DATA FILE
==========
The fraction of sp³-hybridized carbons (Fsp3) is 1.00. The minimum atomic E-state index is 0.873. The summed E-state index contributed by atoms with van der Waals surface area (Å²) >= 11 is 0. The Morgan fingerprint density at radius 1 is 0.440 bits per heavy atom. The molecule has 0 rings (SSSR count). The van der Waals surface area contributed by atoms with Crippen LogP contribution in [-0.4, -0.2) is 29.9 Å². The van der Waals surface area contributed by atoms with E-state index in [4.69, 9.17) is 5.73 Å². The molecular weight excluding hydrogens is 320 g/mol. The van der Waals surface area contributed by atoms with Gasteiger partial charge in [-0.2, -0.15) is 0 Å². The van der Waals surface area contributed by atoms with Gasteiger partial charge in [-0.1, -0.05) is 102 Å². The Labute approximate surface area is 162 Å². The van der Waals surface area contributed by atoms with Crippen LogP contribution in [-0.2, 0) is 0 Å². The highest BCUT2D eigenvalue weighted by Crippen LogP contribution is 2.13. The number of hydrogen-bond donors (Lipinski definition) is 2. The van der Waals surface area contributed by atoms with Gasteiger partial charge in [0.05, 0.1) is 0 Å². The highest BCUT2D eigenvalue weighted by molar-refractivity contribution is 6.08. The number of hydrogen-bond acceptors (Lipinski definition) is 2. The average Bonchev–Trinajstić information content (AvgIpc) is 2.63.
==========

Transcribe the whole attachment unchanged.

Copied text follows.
The fraction of sp³-hybridized carbons (Fsp3) is 1.00. The minimum atomic E-state index is 0.873. The summed E-state index contributed by atoms with van der Waals surface area (Å²) >= 11 is 0. The Morgan fingerprint density at radius 1 is 0.440 bits per heavy atom. The molecule has 0 rings (SSSR count). The van der Waals surface area contributed by atoms with Crippen LogP contribution in [-0.4, -0.2) is 29.9 Å². The van der Waals surface area contributed by atoms with E-state index in [4.69, 9.17) is 5.73 Å². The molecular weight excluding hydrogens is 320 g/mol. The van der Waals surface area contributed by atoms with Gasteiger partial charge in [-0.2, -0.15) is 0 Å². The van der Waals surface area contributed by atoms with Gasteiger partial charge in [-0.1, -0.05) is 102 Å². The Labute approximate surface area is 162 Å². The van der Waals surface area contributed by atoms with Crippen LogP contribution in [-0.2, 0) is 0 Å². The highest BCUT2D eigenvalue weighted by Crippen LogP contribution is 2.13. The number of hydrogen-bond donors (Lipinski definition) is 2. The van der Waals surface area contributed by atoms with Gasteiger partial charge in [0.05, 0.1) is 0 Å². The highest BCUT2D eigenvalue weighted by molar-refractivity contribution is 6.08. The number of hydrogen-bond acceptors (Lipinski definition) is 2. The average Bonchev–Trinajstić information content (AvgIpc) is 2.63.